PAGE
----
What is your background?
Former classroom teacher, Masters and PhD at Cambridge, 4
years spent as a contact researcher.
What initially attracted you to your job?
I have never been attracted to being a contract
researcher! I am killing time before a lectureship and it gives me an intellectual challenge while I am waiting.
Define your job?
Carrying out externally funded research and
consultancy; doing some blue skies theoretical research, some teaching and admin.
Can you walk me through your day to day activities?
Emails, reading latest journal articles and
THES, library work, writing books and articles, endless funding applications, talking to other academics, a bit of teaching and student support, dealing with gatekeepers such as awkward library and photocopying people, winning the resources to do the job, CV revision and general collective panic about the demise of the profession around the water cooler. It beats stacking shelves at Tesco, anyway.
How has your job changed in the last 5 to 10 years?
I feel younger and younger as the grey haired
blokes at the top look andvfeel older and older. This is an excellent reason for going into academia rather than broadcasting, for example. It's not exactly a cult of youth.
Another change is that 90% of my colleagues are now on short term
contracts, which is bizarre really, considering the funding streams are actually more secure than in commerce a lot of the time. I've never understood casualisation.
What are the key issues facing your sector?
Ageing demographic and few middle managers to
move into the positions senior people are about to vacate. Low pay, even after the new pay deal. The damage that the UUK is doing by having secret negotiations with the
government rather than engaging the media properly in the debate about the future of HE.
How does government legislation affect your job?
I have made a career out of criticising
Government legislation, so I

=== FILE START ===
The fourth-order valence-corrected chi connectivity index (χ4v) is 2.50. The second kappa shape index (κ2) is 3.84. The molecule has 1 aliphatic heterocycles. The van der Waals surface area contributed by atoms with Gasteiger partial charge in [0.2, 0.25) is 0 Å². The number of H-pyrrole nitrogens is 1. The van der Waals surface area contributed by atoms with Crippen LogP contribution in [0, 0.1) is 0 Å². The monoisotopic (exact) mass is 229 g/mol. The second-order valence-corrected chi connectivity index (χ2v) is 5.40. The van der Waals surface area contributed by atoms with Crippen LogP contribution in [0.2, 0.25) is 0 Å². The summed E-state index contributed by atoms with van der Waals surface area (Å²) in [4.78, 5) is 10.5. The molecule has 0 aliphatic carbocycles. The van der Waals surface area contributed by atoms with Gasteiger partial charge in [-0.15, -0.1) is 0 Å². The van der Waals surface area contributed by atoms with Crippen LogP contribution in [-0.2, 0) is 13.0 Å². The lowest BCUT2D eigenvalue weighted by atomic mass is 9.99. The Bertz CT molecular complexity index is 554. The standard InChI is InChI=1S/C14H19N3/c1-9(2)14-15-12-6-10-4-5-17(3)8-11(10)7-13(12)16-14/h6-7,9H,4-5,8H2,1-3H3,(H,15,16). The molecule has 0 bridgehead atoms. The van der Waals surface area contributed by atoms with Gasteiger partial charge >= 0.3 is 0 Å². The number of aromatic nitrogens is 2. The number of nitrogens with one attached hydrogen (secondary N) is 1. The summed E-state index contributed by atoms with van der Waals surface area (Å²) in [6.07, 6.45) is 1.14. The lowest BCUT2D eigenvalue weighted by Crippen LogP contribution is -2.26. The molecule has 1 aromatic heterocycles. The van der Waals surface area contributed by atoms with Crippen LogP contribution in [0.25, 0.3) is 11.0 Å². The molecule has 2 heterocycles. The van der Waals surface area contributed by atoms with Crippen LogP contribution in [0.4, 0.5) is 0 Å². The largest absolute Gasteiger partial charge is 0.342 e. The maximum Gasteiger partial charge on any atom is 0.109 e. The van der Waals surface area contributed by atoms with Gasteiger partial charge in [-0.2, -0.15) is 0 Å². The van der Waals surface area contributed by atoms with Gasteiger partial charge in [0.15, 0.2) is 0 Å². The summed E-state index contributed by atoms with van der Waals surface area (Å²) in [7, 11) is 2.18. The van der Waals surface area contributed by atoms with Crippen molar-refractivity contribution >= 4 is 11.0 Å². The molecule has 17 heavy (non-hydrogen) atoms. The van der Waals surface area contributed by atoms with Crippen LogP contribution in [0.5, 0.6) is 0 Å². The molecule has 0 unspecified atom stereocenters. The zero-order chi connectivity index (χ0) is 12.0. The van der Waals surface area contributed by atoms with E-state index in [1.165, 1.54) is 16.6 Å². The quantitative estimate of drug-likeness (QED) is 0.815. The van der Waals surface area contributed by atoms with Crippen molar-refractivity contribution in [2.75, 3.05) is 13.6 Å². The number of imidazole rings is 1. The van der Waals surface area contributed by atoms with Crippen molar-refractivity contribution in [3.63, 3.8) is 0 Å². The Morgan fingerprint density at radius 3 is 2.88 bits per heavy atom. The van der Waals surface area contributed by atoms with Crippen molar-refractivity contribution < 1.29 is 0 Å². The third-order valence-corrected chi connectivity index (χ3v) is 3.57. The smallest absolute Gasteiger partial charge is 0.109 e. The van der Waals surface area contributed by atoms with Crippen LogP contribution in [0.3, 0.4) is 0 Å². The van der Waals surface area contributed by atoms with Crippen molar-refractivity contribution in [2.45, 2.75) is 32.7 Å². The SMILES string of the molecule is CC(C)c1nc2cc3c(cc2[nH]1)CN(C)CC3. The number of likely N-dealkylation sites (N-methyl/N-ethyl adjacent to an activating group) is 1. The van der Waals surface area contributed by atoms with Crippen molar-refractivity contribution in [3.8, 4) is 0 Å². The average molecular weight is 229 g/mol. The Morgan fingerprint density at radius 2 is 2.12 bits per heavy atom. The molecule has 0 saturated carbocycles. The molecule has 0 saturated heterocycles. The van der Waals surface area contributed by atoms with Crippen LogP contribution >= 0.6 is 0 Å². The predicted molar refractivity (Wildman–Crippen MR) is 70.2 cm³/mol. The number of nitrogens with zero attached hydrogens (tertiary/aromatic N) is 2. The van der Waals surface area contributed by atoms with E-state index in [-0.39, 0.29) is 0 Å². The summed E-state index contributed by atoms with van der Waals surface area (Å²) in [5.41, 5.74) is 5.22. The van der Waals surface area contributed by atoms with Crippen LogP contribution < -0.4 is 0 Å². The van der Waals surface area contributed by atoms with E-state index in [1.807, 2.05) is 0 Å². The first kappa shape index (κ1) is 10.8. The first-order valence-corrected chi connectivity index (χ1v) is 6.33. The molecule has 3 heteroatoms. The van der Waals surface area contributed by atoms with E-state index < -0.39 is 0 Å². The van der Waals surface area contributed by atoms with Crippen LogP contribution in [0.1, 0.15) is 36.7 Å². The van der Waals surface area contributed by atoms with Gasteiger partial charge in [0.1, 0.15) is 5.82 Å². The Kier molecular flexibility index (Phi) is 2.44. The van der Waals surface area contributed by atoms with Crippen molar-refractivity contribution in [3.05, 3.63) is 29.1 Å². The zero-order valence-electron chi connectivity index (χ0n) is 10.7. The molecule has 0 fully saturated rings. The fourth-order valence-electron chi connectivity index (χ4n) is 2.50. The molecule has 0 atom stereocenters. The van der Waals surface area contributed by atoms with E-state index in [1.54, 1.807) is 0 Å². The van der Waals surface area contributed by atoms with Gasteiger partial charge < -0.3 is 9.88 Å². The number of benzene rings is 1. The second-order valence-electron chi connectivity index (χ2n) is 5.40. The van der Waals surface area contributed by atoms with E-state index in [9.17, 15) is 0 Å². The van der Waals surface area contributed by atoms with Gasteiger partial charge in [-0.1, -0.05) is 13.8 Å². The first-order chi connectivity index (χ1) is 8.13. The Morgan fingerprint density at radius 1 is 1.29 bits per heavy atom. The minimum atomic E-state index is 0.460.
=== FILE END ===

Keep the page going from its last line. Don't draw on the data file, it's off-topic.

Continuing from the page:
hope they never get too competent in Whitehall
or I will be out of a job!
What impact has technology had on your job?
Spatial and temporal freedom – work how you
like, when and where you like. Perhaps a tendency to use digitised journal articles has crept in. Saves trekking over to the library the whole time. You can't read and drink tea in the library (I wish academic libraries were more like Starbucks, but without the noise).
What are the best things and
worst things about your job?
Best: Feeling of intellectual superiority and
altruism at the same time. Sense that other people respect you and your job.
Worst: Gut churning, nauseating insecurity about RAE and finding a
permanent post. Only the most determined survive this process, not
necessarily the most able.
Do you have any horror
Yes, I have had a lot of harassment in the
workplace, mainly because it gets Darwinian around RAE time, and also because academy seems to have done its best to select out many of the more human qualities in its workers. However universities are getting quite good at nipping this sort of thing in the bud, I have to say. 'Dignity at Work' policies are springing up everywhere.
What attributes do you need/ what are you looking for when hiring someone in
thought and temperament
Sense of humour
What are your tips/ advice for those starting out?
Eat well and get plenty of exercise on the way,
as it's quite gruelling
emotionally, and this helps you keep sane. Marry well if you can, to
subsidise your costs. Hang around with the cleverest researchers you can find, as this improves your own standard. Make friends with some of your colleagues and make sure you go out regularly to chew the cud and let off steam.
What are your three favourite websites?